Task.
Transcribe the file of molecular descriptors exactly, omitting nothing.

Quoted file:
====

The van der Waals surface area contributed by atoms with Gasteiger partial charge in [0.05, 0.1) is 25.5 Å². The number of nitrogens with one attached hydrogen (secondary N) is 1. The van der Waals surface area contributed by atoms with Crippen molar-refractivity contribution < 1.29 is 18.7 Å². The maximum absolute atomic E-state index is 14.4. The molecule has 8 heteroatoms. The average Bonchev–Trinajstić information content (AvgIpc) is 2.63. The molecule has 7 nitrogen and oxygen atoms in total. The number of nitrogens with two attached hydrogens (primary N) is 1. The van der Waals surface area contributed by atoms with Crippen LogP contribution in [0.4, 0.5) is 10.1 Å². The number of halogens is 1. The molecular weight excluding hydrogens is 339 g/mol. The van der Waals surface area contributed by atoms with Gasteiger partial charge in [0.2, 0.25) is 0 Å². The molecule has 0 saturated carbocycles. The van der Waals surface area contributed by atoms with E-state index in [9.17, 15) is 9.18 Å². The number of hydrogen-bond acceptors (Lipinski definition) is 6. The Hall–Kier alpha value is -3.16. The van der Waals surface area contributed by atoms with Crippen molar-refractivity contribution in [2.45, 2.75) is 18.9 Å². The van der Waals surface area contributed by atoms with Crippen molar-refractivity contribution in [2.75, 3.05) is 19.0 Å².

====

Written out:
The van der Waals surface area contributed by atoms with Gasteiger partial charge in [0.05, 0.1) is 25.5 Å². The number of nitrogens with one attached hydrogen (secondary N) is 1. The van der Waals surface area contributed by atoms with Crippen molar-refractivity contribution < 1.29 is 18.7 Å². The maximum absolute atomic E-state index is 14.4. The molecule has 8 heteroatoms. The average Bonchev–Trinajstić information content (AvgIpc) is 2.63. The molecule has 7 nitrogen and oxygen atoms in total. The number of nitrogens with two attached hydrogens (primary N) is 1. The van der Waals surface area contributed by atoms with Crippen LogP contribution in [0.4, 0.5) is 10.1 Å². The number of halogens is 1. The molecular weight excluding hydrogens is 339 g/mol. The van der Waals surface area contributed by atoms with Gasteiger partial charge in [0.2, 0.25) is 0 Å². The molecule has 0 saturated carbocycles. The van der Waals surface area contributed by atoms with E-state index in [9.17, 15) is 9.18 Å². The number of hydrogen-bond acceptors (Lipinski definition) is 6. The Hall–Kier alpha value is -3.16. The van der Waals surface area contributed by atoms with Crippen molar-refractivity contribution in [2.45, 2.75) is 18.9 Å². The van der Waals surface area contributed by atoms with Crippen molar-refractivity contribution in [2.75, 3.05) is 19.0 Å².